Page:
International Labour Day is being observed today across the globe with the theme of “Act together to build a positive safety and health culture”.
According to International Labour Organization, the day is being observed as a World Day for Safety and Health at Work to commemorate the services and sacrifices of workers across the world and encourage them to be aware of their rights.
History behind ‘May Day’
For years, the US working class – often forced to work up to 16 hours a day in unsafe conditions – had been fighting for an eight-hour workday.
Then, in October 1884, the Federation of Organized Trades and Labour Unions of the United States and Canada decided that May 1, 1886, would mark the first day that an eight-hour workday would go into effect.
When that day arrived, between 300,000 and 500,000 US workers went on strike in cities and towns across the country. Until May 3, the strike was well-coordinated and largely nonviolent.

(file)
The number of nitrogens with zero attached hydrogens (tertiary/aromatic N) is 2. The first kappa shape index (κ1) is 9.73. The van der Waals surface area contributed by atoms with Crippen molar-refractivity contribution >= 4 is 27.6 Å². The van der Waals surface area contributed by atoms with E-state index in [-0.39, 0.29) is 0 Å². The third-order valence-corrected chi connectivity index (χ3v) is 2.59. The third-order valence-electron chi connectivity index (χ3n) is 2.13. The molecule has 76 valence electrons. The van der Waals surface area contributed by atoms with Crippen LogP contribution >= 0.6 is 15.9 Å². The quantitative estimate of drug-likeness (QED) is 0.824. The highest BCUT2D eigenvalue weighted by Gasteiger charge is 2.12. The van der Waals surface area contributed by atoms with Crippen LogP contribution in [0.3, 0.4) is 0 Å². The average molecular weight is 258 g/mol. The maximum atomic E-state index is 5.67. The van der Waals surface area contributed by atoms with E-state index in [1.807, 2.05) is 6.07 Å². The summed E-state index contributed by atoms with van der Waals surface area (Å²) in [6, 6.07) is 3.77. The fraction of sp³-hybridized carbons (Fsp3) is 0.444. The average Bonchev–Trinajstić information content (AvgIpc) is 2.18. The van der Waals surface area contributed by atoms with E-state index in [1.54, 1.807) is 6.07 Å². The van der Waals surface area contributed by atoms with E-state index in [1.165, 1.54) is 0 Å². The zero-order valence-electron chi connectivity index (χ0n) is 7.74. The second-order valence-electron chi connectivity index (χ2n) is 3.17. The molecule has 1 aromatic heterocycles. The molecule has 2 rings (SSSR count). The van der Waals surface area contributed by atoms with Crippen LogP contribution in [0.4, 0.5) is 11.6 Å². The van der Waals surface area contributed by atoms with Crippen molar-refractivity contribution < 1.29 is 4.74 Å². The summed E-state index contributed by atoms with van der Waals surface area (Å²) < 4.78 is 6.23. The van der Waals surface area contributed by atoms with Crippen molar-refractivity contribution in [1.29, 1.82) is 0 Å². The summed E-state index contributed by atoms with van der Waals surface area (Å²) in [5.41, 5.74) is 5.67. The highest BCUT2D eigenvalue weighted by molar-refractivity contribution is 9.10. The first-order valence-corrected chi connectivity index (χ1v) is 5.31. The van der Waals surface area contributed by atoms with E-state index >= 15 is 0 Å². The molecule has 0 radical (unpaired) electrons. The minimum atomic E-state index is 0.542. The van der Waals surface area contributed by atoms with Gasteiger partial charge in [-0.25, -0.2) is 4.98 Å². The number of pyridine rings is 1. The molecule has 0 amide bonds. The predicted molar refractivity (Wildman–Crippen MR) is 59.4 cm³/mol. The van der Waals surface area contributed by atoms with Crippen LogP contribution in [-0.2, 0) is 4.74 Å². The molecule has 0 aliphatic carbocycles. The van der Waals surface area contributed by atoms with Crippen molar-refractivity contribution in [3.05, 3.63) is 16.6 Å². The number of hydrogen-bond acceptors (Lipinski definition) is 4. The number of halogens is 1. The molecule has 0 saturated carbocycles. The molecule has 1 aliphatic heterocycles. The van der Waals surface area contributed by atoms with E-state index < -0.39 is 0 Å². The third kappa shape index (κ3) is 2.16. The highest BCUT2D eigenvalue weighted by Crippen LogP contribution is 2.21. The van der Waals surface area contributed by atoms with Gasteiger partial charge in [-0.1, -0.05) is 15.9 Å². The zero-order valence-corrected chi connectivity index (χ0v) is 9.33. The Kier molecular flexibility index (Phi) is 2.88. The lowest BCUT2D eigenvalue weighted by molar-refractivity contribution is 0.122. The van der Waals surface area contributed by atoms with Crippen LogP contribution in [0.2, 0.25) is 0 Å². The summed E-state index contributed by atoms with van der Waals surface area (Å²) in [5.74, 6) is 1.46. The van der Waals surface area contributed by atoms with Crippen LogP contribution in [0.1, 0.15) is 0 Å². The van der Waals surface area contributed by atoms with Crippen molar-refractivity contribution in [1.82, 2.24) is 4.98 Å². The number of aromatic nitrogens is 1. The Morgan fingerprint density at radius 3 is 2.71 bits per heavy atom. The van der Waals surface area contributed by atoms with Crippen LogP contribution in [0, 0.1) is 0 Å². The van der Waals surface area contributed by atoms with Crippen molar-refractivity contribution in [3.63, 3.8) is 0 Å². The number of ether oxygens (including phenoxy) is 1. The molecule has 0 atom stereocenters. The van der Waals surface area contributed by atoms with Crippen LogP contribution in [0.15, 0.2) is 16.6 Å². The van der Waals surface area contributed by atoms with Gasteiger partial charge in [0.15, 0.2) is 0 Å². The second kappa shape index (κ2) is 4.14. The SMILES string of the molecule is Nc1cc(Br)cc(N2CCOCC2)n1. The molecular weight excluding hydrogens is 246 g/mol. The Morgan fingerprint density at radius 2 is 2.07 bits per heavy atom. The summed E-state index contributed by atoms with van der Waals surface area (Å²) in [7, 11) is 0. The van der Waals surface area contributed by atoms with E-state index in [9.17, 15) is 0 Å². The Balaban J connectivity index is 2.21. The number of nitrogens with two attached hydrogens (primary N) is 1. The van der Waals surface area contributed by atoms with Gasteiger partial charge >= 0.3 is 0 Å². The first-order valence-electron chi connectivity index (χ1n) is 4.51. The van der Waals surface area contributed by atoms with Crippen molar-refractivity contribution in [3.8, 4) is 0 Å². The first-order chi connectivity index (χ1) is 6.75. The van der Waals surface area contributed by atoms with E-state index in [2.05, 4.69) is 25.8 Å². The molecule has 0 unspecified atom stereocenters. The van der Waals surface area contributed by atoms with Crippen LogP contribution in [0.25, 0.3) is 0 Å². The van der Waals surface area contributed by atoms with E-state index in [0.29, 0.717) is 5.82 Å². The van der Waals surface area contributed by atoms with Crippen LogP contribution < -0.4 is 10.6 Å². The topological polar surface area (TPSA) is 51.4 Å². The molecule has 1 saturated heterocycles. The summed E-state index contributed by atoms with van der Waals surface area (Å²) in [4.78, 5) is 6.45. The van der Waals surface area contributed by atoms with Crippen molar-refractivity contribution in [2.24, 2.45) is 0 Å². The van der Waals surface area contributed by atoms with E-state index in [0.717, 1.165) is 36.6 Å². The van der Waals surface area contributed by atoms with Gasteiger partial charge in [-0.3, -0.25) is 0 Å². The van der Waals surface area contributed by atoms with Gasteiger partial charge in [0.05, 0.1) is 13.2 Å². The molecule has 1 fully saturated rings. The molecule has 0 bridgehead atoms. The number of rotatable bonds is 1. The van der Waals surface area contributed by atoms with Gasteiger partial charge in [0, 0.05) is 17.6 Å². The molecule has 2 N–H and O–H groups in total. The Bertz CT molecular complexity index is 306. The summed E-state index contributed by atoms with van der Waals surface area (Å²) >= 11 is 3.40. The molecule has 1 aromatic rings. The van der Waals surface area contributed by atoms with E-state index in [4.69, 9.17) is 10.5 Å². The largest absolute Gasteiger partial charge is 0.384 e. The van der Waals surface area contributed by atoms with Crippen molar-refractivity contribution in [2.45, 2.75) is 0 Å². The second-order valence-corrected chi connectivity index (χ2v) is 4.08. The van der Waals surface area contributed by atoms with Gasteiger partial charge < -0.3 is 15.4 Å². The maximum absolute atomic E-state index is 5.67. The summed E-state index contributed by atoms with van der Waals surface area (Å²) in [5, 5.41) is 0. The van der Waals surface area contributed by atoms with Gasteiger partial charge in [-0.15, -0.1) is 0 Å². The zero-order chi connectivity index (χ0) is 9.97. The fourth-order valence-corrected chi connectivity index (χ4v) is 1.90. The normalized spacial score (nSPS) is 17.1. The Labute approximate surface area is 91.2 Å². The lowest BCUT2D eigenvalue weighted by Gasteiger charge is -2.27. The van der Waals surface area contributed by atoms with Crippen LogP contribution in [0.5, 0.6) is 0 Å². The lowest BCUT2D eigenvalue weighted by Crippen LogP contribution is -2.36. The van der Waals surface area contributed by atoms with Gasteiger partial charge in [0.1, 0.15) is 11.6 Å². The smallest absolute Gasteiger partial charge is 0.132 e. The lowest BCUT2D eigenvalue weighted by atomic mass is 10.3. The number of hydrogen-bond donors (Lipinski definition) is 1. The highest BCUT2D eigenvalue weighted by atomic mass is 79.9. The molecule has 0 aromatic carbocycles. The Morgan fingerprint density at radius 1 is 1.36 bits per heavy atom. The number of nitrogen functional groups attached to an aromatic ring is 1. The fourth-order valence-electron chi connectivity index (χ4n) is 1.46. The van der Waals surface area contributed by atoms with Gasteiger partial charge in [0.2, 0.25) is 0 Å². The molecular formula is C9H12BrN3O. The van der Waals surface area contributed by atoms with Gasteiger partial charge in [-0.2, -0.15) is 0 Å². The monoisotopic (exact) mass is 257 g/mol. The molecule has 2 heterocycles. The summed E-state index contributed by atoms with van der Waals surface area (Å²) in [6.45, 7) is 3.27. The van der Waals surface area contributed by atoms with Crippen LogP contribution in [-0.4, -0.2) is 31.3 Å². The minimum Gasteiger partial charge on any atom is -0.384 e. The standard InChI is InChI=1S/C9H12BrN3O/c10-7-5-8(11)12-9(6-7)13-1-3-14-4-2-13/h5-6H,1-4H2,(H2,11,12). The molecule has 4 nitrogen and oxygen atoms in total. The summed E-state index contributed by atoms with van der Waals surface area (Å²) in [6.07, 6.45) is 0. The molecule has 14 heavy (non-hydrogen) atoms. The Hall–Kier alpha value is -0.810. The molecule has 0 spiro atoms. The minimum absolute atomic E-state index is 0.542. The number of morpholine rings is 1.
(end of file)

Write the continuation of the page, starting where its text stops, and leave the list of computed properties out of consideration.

After some time, striking workers in Chicago attempted to confront strikebreakers at the McCormick Harvesting Machine Company. Large police contingents were protecting the strikebreakers, and officers opened fire on the striking workers, killing at least two.
On May 4, as the police attempted to disperse the protesters in Chicago’s Haymarket Square, a bomb was thrown at them, killing seven officers and at least four civilians.
Police subsequently rounded up and arrested eight anarchists, all of whom were convicted of conspiracy. A court sentenced seven to death and one to 15 years imprisonment.
In 1889, the Second International, the international organisation for workers and socialists, declared that May 1 would from then on be International Workers’ Day. Other countries, soon after, adopted the holiday to celebrate and thank their labour forces.